Nursing Home Wrestling Incident: the Challenges of Memory Loss

Families who have needed to find care services for a senior suffering from Alzheimer's Disease or another form of dementia know the challenges of finding the right nursing community.  Many nursing facilities do not accept patients who have Alzheimer's Disease or dementia because they do not have proper facilities or staff to provide for adequate care.

The Minnesota incident of a former wrestler who mistakenly wrestled another resident, with injuries resulting in the eventual death of the resident, have brought to the table a new discussion about how best to provide for care for those seniors with memory loss.  There are no easy answers.  Fortunately, the wife of the resident who died also does not feel Minnesota wrestling legend Verne Gagne understood what he was doing.

Ask Caregivers who assist seniors with memory loss about the behaviors a senior with memory loss will act out and you will understand that it is not at all uncommon for someone to go back to performing a task they did many years ago.  And often it will especially be something that they performed over and over again in their earlier years.  And when these tasks are done in the wrong environment or with others, many accidents can happen.

When I owned a Senior Home Care Agency, one client with memory loss had the habit of going to his basement to work on his water heater because he had previously been an electrician.  Another client who was a bank teller was drawn to sorting papers constantly throughout the day and another client got up and dressed for work to go to the office every day - even though they never went anywhere.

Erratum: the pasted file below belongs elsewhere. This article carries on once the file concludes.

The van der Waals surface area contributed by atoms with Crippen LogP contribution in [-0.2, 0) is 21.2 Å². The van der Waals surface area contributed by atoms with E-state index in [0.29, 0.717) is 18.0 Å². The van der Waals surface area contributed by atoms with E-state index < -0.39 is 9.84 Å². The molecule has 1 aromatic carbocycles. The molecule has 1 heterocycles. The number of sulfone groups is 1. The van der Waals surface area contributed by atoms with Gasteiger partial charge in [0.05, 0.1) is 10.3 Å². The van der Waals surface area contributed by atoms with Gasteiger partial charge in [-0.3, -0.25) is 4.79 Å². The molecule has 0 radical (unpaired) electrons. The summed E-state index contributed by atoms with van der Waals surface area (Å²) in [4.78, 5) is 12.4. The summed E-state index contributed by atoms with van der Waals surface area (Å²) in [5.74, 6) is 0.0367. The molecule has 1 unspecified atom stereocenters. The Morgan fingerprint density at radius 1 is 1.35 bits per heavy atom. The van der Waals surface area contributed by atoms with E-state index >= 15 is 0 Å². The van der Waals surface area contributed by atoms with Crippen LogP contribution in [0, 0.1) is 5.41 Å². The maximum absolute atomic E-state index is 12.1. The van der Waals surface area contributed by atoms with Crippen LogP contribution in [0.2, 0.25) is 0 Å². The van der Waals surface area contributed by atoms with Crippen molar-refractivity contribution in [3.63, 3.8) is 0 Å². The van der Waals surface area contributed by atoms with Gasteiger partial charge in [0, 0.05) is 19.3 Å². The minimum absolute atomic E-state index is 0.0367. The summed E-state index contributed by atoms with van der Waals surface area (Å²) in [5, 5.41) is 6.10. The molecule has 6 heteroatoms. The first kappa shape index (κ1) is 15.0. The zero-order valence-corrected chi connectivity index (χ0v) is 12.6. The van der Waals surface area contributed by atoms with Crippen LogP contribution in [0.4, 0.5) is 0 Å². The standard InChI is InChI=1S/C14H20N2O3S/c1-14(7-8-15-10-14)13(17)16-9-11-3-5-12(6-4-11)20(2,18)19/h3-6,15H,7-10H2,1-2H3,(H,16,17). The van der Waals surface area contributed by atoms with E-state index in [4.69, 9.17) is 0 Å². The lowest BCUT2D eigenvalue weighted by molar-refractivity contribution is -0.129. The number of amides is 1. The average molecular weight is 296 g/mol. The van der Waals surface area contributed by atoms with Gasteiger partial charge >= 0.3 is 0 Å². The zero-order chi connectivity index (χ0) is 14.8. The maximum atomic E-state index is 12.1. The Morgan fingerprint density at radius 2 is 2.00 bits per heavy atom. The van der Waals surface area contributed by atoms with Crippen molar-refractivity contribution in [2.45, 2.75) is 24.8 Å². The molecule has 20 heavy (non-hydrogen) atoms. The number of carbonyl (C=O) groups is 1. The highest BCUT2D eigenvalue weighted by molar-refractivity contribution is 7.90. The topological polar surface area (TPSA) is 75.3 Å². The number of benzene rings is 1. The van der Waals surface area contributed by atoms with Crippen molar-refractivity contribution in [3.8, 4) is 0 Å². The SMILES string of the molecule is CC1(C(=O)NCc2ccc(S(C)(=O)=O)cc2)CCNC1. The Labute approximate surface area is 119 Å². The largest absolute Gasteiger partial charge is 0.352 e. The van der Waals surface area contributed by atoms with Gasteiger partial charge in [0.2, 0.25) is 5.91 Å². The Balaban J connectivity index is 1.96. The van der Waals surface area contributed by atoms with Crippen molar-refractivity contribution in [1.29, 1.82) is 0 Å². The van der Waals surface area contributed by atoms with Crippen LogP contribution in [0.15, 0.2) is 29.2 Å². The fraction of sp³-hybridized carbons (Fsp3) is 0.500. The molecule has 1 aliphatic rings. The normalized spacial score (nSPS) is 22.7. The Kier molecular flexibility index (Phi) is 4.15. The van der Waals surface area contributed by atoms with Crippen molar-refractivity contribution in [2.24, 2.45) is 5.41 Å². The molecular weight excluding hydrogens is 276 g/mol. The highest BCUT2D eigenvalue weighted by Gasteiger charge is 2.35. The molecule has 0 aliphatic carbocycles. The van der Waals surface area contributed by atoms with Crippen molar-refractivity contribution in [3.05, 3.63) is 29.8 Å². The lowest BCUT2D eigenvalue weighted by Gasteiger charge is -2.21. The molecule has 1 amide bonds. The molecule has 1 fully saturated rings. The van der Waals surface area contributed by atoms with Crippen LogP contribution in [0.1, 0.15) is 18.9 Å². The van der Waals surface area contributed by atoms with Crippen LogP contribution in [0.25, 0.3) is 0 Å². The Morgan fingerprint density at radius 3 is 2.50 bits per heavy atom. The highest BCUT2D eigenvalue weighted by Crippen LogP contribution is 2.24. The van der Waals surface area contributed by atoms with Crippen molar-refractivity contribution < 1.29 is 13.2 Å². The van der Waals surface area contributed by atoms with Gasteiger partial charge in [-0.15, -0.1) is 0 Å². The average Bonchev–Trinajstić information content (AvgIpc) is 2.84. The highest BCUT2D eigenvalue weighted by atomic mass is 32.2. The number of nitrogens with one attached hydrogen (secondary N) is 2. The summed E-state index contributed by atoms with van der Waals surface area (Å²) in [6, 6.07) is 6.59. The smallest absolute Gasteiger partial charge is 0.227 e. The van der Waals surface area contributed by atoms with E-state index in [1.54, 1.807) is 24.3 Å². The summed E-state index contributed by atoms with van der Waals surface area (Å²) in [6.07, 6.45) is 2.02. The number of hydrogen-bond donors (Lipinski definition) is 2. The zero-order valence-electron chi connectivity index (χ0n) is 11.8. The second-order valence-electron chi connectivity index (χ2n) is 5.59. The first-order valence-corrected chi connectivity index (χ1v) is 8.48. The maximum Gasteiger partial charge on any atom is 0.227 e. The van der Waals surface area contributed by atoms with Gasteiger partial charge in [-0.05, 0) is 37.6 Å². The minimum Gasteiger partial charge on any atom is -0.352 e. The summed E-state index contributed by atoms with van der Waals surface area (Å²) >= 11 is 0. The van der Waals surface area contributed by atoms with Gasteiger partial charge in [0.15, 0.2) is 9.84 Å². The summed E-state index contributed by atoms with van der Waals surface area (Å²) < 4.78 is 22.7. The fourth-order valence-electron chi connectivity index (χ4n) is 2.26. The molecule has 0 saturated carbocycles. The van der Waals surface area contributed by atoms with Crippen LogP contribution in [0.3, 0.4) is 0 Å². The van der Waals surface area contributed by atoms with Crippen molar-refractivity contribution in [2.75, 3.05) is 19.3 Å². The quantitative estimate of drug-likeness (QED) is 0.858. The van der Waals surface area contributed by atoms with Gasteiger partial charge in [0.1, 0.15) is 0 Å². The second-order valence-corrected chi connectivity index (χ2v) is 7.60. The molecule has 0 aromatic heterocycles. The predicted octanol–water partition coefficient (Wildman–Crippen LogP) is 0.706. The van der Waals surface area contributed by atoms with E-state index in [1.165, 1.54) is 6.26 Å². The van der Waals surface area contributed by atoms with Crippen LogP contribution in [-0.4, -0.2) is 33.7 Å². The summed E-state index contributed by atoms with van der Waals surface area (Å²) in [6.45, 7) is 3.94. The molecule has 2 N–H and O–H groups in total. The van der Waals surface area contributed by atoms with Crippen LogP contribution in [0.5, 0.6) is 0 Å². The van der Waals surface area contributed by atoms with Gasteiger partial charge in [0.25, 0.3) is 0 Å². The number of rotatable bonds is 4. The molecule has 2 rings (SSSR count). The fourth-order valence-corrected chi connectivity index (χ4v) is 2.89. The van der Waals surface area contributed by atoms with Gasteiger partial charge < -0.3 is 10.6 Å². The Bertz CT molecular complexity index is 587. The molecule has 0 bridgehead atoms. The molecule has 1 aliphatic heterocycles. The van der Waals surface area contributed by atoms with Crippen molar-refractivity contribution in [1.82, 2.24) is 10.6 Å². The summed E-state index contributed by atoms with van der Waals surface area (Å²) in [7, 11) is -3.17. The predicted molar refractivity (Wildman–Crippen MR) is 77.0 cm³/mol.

The Minnesota situation is very sad. Although at the same time, it is understandable that Mr. Gagne would go back to his wrestling days - he was very active in the industry and even helped launch the careers of pro wrestling legends Hulk Hogan and Jesse Ventura.  What do you think the best care options are for those with memory loss?

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Comments (2) -

  • Katie Deming

    3/5/2009 11:28:38 PM | Reply

    Alheimer's care is extremely challenging and in some cases it does become necessary to have a full-time caregiver monitoring and assisting the senior around the clock - I think that is the best solution.

  • april everton

    3/30/2009 8:53:47 PM | Reply

    I WILL BE THE FIRST ONE TO SAY THAT TAKING CARE OF ANY MEMORY LOSS RESIDENT IS VERY HARD.DEMENTIA/ALZEHEIMER'S DISEASE ONLY GET WORSE,BUT WHY NOT SITIMULATE THIER BRAINS? WHY NOT SET UP SOMETHING THAT THEY KNOW? LIKE THE OFFICE OR THAT WATER HEATER KEEP THERE MINDS WHERE THEY THINK ARE NOT WHERE WE WANT THEM TO BE..I HAVE TAKEN ALOT OF CLASSES FOR DEMINTIA/ALZHEIMER'S THAT NURSES,AND CASE MANAGERS HAVE TAKE AND PASSED WITH 100% WITH NURSES GETTING LOWER SCORES AREN'T THEY SUPPOSE TO KNOW MORE? THERE IS NO EASY WAY TO CARE FOR THEM BUT TO TRAIN AND KEEP TRAINING YOUR CAREGIVERS NOT JUST  CLASSES WILL TEACH THEM WHAT THEY NEED TO DO.TO BE THE BEST CAREGIVER,NO I'M NOT A CNA,JUST A CAREGIVER AND HAVE ALOT MORE KNOWLEDGE THAN ALOT OF CNA'S.WE NEED TO STOP OVER STUFFING ARE CAREGIVERS OF ARE COMMUNITY AND HELP THEM WITH STAFF,NOT WORRY ABOUT ALL THE CLASSES AT FIRST,TRAIN THAN DO THE CLASSES SLOWLY..THIS IS A NEVER ENDING PROCESS!!

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